This session will highlight innovative programs that serve low-income students, students of color, and other marginalized groups that traditionally have lower retention rates than majority students. These programs range from learning communities to community service scholarship programs to customer service programs.  The programs highlighted offer a holistic approach to student retention and engagement and are offered through social justice philosophical framework meant to inspire students to make real change in their lives as well as in the lives of others.

    Co-presenters: Rosa L. Armendariz, Activity Director, HSI Grant, Los Medanos College A'kilah Moore, Math Instructor & Umoja Scholars Program Coordinator, Los Medanos College Kica Gazmuri, Senior Associate, California Tomorrow Laurie Marks, Director, Ctr for Volunteerism & Student Leadership, University Wisconsin at Milwaukee

    Brentwood News

    General Anthropology Students Digging It!

    The following was published by the Brentwood Press:

    Most classes at Los Medanos College's Brentwood Center take place indoors, but if you're taking general anthropology with Liana Padilla-Wilson, you'd better be wearing good shoes.

    While most students are taking notes and listening to lectures, Padilla-Wilson's students are canvassing Marsh Creek, which flows behind the facility, conducting an archeological dig. They're searching for evidence to help identify the type of people who live and have lived in the area. No item is too small. Everything has significance.

    "The students are finding all kinds of things, from toys to shells," Padilla-Wilson said. "There is no such thing as trash during these digs. Everything plays a part in telling the story of what life is like in this area. Even the food wrapper from McDonald's helps give us clues about the people in the area. Wrappers illustrate the diet of the inhabitants, while toys help define what play means to this group of people."

    Most classes at Los Medanos College's Brentwood Center take place indoors, but if you're taking general anthropology with Liana Padilla-Wilson, you'd better be wearing good shoes.

    While most students are taking notes and listening to lectures, Padilla-Wilson's students are canvassing Marsh Creek, which flows behind the facility, conducting an archeological dig. They're searching for evidence to help identify the type of people who live and have lived in the area. No item is too small. Everything has significance.

    "The students are finding all kinds of things, from toys to shells," Padilla-Wilson said. "There is no such thing as trash during these digs. Everything plays a part in telling the story of what life is like in this area. Even the food wrapper from McDonald's helps give us clues about the people in the area. Wrappers illustrate the diet of the inhabitants, while toys help define what play means to this group of people."

    Like her students, Padilla-Wilson began her college education at LMC. She took anthropology as part of the general education curriculum and fell in love with it. She spent years in the field, but returned to LMC five years ago as a part-time instructor.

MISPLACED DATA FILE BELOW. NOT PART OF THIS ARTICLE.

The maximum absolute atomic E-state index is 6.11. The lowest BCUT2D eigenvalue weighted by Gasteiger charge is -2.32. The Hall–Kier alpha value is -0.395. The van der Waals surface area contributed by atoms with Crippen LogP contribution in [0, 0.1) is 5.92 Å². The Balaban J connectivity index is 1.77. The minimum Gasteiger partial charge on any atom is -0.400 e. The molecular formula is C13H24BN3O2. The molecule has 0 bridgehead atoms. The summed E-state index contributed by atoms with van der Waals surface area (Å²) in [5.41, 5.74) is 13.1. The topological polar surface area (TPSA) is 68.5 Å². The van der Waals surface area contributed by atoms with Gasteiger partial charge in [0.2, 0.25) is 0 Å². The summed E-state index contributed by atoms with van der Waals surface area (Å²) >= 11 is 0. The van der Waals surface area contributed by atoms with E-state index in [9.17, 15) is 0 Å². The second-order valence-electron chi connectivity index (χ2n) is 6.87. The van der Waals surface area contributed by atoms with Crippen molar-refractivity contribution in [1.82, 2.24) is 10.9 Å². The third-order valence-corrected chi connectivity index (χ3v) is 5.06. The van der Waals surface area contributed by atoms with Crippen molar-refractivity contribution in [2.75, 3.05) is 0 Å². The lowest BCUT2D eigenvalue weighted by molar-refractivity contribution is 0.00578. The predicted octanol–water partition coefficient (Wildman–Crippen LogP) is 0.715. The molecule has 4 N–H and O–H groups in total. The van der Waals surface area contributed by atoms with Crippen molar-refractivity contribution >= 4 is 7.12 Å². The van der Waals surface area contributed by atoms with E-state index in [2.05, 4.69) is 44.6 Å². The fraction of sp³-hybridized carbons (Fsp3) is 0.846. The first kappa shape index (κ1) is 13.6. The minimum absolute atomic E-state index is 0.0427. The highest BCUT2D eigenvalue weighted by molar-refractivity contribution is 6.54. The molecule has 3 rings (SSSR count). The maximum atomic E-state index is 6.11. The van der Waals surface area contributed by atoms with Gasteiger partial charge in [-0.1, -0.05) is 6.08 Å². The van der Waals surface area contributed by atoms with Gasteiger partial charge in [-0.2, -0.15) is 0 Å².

Now a full-time faculty member, Padilla-Wilson is trying to inspire her students, introducing the archeological dig component to the class this semester to help students get a better understanding of what anthropology is all about.

    Crow plans to transfer St. Mary's College to complete her degree in anthropology just like Padilla-Wilson. Another one of Padilla-Wilson's students, Noah Hirsch, a sophomore from Antioch, said he took one of her anthropology classes last spring and enjoyed the class so much that changed his major to pursue the social science.

    "I was pre-med, but then I took the class, and I really liked this side of science," Hirsch said. "Anthropology isn't about finding out what things are made of. It's more abstract. Like when you find something during a dig, you don't want to just know what it is, but you want to know how it got there and why people used it. You want to know who used it. It's like solving a mystery."

    Padilla-Wilson said based on the reaction of her students these first weeks of class, she'll bring the archeological dig exercise back next semester. She also hopes the increase in student enrollment in her classes results in more class offerings for the anthropology department, as the college currently only offers three types of anthropology courses.

    Employee Update

    Welcome and Bravo!

    A few new faces have joined us as of late. When you have a moment, stop by and introduce yourselves.

    Interim Management Assignments

    • Sandy Smith, Interim Director of Business Services

    New Classified Employees

    • Faidra Rodriguez, Financial Aid Assistant II, lateral transfer from DVC
    • Carol Love, Math Lab Coordinator, lateral transfer to Brentwood Center
    • Clinton Robinson, Sr., Lead Custodian
    • John Schall, Media Design Specialist

    Temporary Out-of-Class Assignments

    • Linda Maniscalco, Senior Account Clerk, Cashier

    Alumni of Note